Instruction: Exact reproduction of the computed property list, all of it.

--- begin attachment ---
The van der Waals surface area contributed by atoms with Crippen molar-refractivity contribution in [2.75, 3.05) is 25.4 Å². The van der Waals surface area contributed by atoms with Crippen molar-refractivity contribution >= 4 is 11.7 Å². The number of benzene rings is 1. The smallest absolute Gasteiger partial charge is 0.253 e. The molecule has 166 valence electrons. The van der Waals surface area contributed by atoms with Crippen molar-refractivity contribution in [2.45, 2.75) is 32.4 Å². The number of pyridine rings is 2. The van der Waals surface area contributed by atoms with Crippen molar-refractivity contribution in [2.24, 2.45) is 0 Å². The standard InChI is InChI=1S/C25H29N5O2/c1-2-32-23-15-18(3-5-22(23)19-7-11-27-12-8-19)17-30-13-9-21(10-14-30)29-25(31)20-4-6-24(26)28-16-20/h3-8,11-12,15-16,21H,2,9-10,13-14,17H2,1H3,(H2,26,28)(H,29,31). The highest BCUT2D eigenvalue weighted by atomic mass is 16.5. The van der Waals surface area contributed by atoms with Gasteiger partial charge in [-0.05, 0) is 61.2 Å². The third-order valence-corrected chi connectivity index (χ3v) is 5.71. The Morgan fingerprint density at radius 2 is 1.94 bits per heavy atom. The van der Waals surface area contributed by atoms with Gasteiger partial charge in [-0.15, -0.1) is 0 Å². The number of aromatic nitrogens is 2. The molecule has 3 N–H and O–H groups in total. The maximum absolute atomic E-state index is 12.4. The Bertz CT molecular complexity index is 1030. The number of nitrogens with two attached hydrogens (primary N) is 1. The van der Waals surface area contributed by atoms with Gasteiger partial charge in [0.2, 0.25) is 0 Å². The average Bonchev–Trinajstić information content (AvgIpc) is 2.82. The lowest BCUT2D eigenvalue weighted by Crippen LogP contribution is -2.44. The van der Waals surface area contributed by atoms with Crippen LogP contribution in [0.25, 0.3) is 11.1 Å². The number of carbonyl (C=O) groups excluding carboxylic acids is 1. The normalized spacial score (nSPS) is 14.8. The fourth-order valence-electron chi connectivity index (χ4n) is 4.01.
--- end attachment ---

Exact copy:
The van der Waals surface area contributed by atoms with Crippen molar-refractivity contribution in [2.75, 3.05) is 25.4 Å². The van der Waals surface area contributed by atoms with Crippen molar-refractivity contribution >= 4 is 11.7 Å². The number of benzene rings is 1. The smallest absolute Gasteiger partial charge is 0.253 e. The molecule has 166 valence electrons. The van der Waals surface area contributed by atoms with Crippen molar-refractivity contribution in [2.45, 2.75) is 32.4 Å². The number of pyridine rings is 2. The van der Waals surface area contributed by atoms with Crippen molar-refractivity contribution in [2.24, 2.45) is 0 Å². The standard InChI is InChI=1S/C25H29N5O2/c1-2-32-23-15-18(3-5-22(23)19-7-11-27-12-8-19)17-30-13-9-21(10-14-30)29-25(31)20-4-6-24(26)28-16-20/h3-8,11-12,15-16,21H,2,9-10,13-14,17H2,1H3,(H2,26,28)(H,29,31). The highest BCUT2D eigenvalue weighted by atomic mass is 16.5. The van der Waals surface area contributed by atoms with Gasteiger partial charge in [-0.05, 0) is 61.2 Å². The third-order valence-corrected chi connectivity index (χ3v) is 5.71. The Morgan fingerprint density at radius 2 is 1.94 bits per heavy atom. The van der Waals surface area contributed by atoms with Gasteiger partial charge in [-0.15, -0.1) is 0 Å². The number of aromatic nitrogens is 2. The molecule has 3 N–H and O–H groups in total. The maximum absolute atomic E-state index is 12.4. The Bertz CT molecular complexity index is 1030. The number of nitrogens with two attached hydrogens (primary N) is 1. The van der Waals surface area contributed by atoms with Gasteiger partial charge in [0.2, 0.25) is 0 Å². The average Bonchev–Trinajstić information content (AvgIpc) is 2.82. The lowest BCUT2D eigenvalue weighted by Crippen LogP contribution is -2.44. The van der Waals surface area contributed by atoms with Crippen LogP contribution in [0.25, 0.3) is 11.1 Å². The number of carbonyl (C=O) groups excluding carboxylic acids is 1. The normalized spacial score (nSPS) is 14.8. The fourth-order valence-electron chi connectivity index (χ4n) is 4.01.